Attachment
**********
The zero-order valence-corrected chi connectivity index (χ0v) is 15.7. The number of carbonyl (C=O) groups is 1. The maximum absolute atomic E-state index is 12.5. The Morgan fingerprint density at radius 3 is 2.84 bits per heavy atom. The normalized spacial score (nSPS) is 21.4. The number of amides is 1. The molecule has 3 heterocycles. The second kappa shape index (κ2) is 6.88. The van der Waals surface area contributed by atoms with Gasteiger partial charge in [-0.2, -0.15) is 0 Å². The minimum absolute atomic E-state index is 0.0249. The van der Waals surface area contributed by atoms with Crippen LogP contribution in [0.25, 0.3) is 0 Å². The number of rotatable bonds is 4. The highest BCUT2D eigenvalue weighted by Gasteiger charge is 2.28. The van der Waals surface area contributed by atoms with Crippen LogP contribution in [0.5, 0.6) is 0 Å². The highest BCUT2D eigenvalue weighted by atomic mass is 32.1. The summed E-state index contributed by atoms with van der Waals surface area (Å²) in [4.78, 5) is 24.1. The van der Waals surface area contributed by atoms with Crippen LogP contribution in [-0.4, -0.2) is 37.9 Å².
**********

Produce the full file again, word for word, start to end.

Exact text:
The zero-order valence-corrected chi connectivity index (χ0v) is 15.7. The number of carbonyl (C=O) groups is 1. The maximum absolute atomic E-state index is 12.5. The Morgan fingerprint density at radius 3 is 2.84 bits per heavy atom. The normalized spacial score (nSPS) is 21.4. The number of amides is 1. The molecule has 3 heterocycles. The second kappa shape index (κ2) is 6.88. The van der Waals surface area contributed by atoms with Gasteiger partial charge in [-0.2, -0.15) is 0 Å². The minimum absolute atomic E-state index is 0.0249. The van der Waals surface area contributed by atoms with Crippen LogP contribution in [0.25, 0.3) is 0 Å². The number of rotatable bonds is 4. The highest BCUT2D eigenvalue weighted by Gasteiger charge is 2.28. The van der Waals surface area contributed by atoms with Crippen LogP contribution in [0.5, 0.6) is 0 Å². The highest BCUT2D eigenvalue weighted by atomic mass is 32.1. The summed E-state index contributed by atoms with van der Waals surface area (Å²) in [4.78, 5) is 24.1. The van der Waals surface area contributed by atoms with Crippen LogP contribution in [-0.4, -0.2) is 37.9 Å².